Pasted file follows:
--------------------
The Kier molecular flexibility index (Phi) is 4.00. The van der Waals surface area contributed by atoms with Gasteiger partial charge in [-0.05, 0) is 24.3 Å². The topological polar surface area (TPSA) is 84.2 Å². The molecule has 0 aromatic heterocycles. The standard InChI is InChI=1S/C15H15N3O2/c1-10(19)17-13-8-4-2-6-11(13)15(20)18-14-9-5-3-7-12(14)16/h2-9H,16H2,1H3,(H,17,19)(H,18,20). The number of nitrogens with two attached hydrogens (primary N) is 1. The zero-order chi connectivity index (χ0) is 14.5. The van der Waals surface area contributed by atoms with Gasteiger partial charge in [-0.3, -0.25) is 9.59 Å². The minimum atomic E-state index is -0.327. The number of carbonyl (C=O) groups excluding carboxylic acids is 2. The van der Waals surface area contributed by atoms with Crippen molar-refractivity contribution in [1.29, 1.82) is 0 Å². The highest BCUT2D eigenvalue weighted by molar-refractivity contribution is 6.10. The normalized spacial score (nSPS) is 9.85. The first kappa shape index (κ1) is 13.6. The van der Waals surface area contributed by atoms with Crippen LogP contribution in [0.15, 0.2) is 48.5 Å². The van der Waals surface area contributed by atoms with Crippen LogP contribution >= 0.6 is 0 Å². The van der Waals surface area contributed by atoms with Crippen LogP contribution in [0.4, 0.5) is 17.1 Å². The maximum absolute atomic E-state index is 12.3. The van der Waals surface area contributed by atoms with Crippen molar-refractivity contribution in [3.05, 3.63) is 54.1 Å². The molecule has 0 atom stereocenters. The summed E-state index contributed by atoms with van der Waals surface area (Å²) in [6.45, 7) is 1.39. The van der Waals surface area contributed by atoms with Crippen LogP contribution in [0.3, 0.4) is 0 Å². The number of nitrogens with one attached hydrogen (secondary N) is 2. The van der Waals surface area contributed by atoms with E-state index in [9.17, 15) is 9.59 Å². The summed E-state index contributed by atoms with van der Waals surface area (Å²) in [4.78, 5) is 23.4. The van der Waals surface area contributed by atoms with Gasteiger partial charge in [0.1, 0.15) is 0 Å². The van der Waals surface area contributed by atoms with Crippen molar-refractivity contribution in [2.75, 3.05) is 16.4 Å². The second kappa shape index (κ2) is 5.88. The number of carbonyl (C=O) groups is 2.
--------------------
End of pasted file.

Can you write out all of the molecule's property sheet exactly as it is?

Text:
The Kier molecular flexibility index (Phi) is 4.00. The van der Waals surface area contributed by atoms with Gasteiger partial charge in [-0.05, 0) is 24.3 Å². The topological polar surface area (TPSA) is 84.2 Å². The molecule has 0 aromatic heterocycles. The standard InChI is InChI=1S/C15H15N3O2/c1-10(19)17-13-8-4-2-6-11(13)15(20)18-14-9-5-3-7-12(14)16/h2-9H,16H2,1H3,(H,17,19)(H,18,20). The number of nitrogens with two attached hydrogens (primary N) is 1. The zero-order chi connectivity index (χ0) is 14.5. The van der Waals surface area contributed by atoms with Gasteiger partial charge in [-0.3, -0.25) is 9.59 Å². The minimum atomic E-state index is -0.327. The number of carbonyl (C=O) groups excluding carboxylic acids is 2. The van der Waals surface area contributed by atoms with Crippen molar-refractivity contribution in [1.29, 1.82) is 0 Å². The highest BCUT2D eigenvalue weighted by molar-refractivity contribution is 6.10. The normalized spacial score (nSPS) is 9.85. The first kappa shape index (κ1) is 13.6. The van der Waals surface area contributed by atoms with Crippen LogP contribution in [0.15, 0.2) is 48.5 Å². The van der Waals surface area contributed by atoms with Crippen LogP contribution >= 0.6 is 0 Å². The van der Waals surface area contributed by atoms with Crippen LogP contribution in [0.4, 0.5) is 17.1 Å². The maximum absolute atomic E-state index is 12.3. The van der Waals surface area contributed by atoms with Crippen molar-refractivity contribution in [3.05, 3.63) is 54.1 Å². The molecule has 0 atom stereocenters. The summed E-state index contributed by atoms with van der Waals surface area (Å²) in [6.45, 7) is 1.39. The van der Waals surface area contributed by atoms with Crippen LogP contribution in [0.3, 0.4) is 0 Å². The number of nitrogens with one attached hydrogen (secondary N) is 2. The van der Waals surface area contributed by atoms with E-state index in [9.17, 15) is 9.59 Å². The summed E-state index contributed by atoms with van der Waals surface area (Å²) in [4.78, 5) is 23.4. The van der Waals surface area contributed by atoms with Gasteiger partial charge in [0.1, 0.15) is 0 Å². The van der Waals surface area contributed by atoms with Crippen molar-refractivity contribution in [2.75, 3.05) is 16.4 Å². The second kappa shape index (κ2) is 5.88. The number of carbonyl (C=O) groups is 2.